Civilian maimed and limbless – Lidcombe Hospital
At the time I was confused. I was a member of a gym lifting weights and all that sort of stuff trying to be normal just like everyone else, everyone was telling me to not do this type of of activity. No one ever explained to me why I hadn’t the brains to know any different. In the end, I became so ill that I didn’t know what to do, that’s most probably why I found myself a job at “civilian maimed and limbless” a politically-incorrect name, don’t you think? You wouldn’t believe what my job was: the hospital had these wool bales of rejected surgical pads that had to be pulled apart and the cotton placed into another bale. It took forever to fill these bales. I worked there with a fellow who was a cripple and another old bloke. It wasn’t long before I became bored and left this job. I absolutely detested working for the company. They gave me no responsibility. I needed a job that would give me self-esteem and respect.
My first paid employment
I, as usual, most days spent my time at Bankstown Commonwealth Employment office looking for a job. Arnott’s snacks needed a labourer-cleaner. I think I have mentioned this employer somewhere else in the story so I won’t repeat myself. I do a lot of that lately.
My second full time job
I was with a furniture manufacturer where I was employed as a wooden chair assembler. Being accident prone and not working fast enough they ended up sacking me after two weeks.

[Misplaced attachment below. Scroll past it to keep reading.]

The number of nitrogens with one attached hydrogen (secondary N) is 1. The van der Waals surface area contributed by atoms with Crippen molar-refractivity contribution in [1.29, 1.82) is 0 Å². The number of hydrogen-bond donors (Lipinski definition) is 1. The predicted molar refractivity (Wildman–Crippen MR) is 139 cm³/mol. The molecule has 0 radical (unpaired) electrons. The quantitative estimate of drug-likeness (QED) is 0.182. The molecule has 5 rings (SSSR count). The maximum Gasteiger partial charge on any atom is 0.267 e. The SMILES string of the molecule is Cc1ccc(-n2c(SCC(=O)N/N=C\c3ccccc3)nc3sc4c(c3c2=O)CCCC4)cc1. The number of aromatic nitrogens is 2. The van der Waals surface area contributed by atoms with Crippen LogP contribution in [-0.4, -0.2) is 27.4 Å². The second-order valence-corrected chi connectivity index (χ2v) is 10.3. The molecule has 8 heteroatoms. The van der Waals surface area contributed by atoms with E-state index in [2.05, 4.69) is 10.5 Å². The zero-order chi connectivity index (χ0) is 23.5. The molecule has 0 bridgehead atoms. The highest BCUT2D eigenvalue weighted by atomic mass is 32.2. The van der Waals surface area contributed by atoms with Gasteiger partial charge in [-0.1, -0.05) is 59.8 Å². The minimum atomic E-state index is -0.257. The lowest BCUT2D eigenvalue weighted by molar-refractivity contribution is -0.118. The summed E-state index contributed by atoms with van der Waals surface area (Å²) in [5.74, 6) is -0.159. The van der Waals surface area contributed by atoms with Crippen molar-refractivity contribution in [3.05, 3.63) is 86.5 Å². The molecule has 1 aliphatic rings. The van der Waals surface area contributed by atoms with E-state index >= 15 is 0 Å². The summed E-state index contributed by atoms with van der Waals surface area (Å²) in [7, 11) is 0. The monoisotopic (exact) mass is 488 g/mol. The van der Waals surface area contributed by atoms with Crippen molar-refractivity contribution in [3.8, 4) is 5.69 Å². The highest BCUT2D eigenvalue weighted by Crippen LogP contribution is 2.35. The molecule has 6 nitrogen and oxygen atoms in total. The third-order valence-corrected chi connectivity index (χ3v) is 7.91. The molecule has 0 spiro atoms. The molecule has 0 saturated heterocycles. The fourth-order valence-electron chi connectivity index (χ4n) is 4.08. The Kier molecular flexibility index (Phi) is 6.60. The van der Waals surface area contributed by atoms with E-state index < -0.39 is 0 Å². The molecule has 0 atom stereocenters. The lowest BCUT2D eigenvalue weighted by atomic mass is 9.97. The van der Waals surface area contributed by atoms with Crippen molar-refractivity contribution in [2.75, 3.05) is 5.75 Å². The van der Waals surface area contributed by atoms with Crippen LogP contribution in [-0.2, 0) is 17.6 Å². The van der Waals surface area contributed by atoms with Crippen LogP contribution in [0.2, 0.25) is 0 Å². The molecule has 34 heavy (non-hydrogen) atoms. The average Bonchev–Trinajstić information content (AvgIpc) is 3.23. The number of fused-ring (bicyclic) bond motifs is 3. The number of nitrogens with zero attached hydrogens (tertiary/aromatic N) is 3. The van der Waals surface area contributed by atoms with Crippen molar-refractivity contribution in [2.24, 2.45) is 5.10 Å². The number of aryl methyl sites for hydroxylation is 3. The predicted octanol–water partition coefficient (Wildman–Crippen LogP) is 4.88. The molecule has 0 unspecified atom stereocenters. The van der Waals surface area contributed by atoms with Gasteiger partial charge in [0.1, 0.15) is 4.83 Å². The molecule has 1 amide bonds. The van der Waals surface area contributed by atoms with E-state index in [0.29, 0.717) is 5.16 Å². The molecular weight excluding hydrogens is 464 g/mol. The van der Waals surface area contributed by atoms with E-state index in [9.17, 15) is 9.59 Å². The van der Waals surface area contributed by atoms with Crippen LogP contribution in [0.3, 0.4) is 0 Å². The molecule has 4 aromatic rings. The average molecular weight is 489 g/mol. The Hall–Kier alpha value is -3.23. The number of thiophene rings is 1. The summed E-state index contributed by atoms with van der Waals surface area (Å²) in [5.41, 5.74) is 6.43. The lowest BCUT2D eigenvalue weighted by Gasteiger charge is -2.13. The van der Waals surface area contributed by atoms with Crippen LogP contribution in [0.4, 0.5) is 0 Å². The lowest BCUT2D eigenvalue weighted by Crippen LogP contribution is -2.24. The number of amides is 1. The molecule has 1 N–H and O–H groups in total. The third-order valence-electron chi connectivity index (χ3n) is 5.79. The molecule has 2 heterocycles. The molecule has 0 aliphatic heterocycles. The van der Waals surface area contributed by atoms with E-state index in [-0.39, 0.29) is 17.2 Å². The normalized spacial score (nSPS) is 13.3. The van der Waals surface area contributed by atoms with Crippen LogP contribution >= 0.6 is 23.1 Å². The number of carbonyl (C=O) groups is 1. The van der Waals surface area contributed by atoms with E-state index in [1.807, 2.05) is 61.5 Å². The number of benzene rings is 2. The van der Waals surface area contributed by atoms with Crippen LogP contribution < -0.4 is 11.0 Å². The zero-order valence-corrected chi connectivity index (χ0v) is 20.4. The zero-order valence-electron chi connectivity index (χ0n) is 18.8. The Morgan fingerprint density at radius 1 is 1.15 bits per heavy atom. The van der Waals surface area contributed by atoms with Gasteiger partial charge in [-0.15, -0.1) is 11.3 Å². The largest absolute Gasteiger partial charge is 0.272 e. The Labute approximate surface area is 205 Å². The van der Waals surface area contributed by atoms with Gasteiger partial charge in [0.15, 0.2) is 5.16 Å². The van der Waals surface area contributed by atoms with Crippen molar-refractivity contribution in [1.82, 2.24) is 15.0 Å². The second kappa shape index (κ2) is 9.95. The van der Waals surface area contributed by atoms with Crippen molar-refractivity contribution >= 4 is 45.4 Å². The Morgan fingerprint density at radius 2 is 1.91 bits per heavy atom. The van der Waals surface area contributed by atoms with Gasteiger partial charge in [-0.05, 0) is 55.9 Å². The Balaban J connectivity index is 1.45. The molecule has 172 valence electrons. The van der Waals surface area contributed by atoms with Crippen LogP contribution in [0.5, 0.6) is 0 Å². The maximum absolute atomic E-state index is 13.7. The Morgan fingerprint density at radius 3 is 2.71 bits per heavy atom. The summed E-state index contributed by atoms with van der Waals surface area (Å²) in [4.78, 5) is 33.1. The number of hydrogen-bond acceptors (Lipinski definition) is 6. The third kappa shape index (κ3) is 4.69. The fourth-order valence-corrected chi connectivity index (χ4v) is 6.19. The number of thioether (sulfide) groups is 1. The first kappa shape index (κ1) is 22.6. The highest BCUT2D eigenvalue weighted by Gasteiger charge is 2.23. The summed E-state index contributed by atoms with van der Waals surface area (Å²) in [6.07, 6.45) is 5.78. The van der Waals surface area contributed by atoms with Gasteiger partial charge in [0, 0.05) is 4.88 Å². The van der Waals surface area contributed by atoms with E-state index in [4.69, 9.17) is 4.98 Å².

I can remember the day I was discharged from hospital. I was really excited waiting for my brother to pick me up. He had just bought a brand new car. the waiting seemed like an eternity. I can remember walking down to the back yard. It was like nothing I could explain. Nothing was familiar. I’d still had amnesia it was like being in a different world, nothing was familiar, I was lost and didn’t know what was happening. It was like being in a dream and not being able to wake up. It was so hard I’m still like this. It’s been like this for the last fifty-one years. The only people who could possibly know what it was like is those who had the misfortune of being in a similar situation. If they can explain what it is like you had better ask them but to me it was like a nothingness. After my return home the public school I was attending arranged for my kindergarten teacher from Bass Hill pre-school was good enough to come to where we lived in Yagoona to teach me and give me homework so I wouldn’t fall too much behind with my lessons. I’m sorry if I have written so much about what it’s like. It’s just it is so so sad that what I was I no longer could ever be the same person as I was.